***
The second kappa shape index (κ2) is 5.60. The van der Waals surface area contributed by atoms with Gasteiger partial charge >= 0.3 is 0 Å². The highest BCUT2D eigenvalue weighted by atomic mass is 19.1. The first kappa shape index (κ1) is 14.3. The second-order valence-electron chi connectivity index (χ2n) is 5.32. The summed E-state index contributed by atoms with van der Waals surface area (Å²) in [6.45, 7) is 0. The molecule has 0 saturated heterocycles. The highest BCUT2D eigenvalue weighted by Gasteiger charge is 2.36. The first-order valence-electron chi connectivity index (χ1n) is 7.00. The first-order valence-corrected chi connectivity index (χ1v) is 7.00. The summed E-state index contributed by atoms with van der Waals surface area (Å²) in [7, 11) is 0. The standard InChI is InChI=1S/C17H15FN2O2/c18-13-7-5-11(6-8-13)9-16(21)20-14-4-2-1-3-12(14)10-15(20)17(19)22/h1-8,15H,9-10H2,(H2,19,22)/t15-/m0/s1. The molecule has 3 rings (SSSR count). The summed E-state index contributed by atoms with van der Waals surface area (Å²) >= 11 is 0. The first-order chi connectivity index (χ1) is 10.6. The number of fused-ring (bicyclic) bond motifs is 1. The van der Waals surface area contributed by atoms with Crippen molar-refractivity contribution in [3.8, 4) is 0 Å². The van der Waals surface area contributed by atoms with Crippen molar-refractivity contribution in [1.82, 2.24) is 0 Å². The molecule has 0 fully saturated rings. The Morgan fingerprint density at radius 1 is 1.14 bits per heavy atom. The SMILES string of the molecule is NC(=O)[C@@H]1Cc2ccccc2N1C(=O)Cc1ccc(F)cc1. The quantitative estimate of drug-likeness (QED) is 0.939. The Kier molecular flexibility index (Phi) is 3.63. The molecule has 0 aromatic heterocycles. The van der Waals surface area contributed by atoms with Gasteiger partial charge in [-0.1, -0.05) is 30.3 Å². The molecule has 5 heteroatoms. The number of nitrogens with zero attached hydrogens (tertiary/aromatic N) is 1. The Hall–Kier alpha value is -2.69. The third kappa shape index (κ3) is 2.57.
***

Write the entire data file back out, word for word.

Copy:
The second kappa shape index (κ2) is 5.60. The van der Waals surface area contributed by atoms with Gasteiger partial charge >= 0.3 is 0 Å². The highest BCUT2D eigenvalue weighted by atomic mass is 19.1. The first kappa shape index (κ1) is 14.3. The second-order valence-electron chi connectivity index (χ2n) is 5.32. The summed E-state index contributed by atoms with van der Waals surface area (Å²) in [6.45, 7) is 0. The molecule has 0 saturated heterocycles. The highest BCUT2D eigenvalue weighted by Gasteiger charge is 2.36. The first-order valence-electron chi connectivity index (χ1n) is 7.00. The first-order valence-corrected chi connectivity index (χ1v) is 7.00. The summed E-state index contributed by atoms with van der Waals surface area (Å²) in [7, 11) is 0. The standard InChI is InChI=1S/C17H15FN2O2/c18-13-7-5-11(6-8-13)9-16(21)20-14-4-2-1-3-12(14)10-15(20)17(19)22/h1-8,15H,9-10H2,(H2,19,22)/t15-/m0/s1. The molecule has 3 rings (SSSR count). The summed E-state index contributed by atoms with van der Waals surface area (Å²) >= 11 is 0. The first-order chi connectivity index (χ1) is 10.6. The number of fused-ring (bicyclic) bond motifs is 1. The van der Waals surface area contributed by atoms with Crippen molar-refractivity contribution in [3.8, 4) is 0 Å². The van der Waals surface area contributed by atoms with Crippen molar-refractivity contribution in [1.82, 2.24) is 0 Å². The molecule has 0 fully saturated rings. The Morgan fingerprint density at radius 1 is 1.14 bits per heavy atom. The SMILES string of the molecule is NC(=O)[C@@H]1Cc2ccccc2N1C(=O)Cc1ccc(F)cc1. The quantitative estimate of drug-likeness (QED) is 0.939. The Kier molecular flexibility index (Phi) is 3.63. The molecule has 0 aromatic heterocycles. The van der Waals surface area contributed by atoms with Gasteiger partial charge in [-0.1, -0.05) is 30.3 Å². The molecule has 5 heteroatoms. The number of nitrogens with zero attached hydrogens (tertiary/aromatic N) is 1. The Hall–Kier alpha value is -2.69. The third kappa shape index (κ3) is 2.57.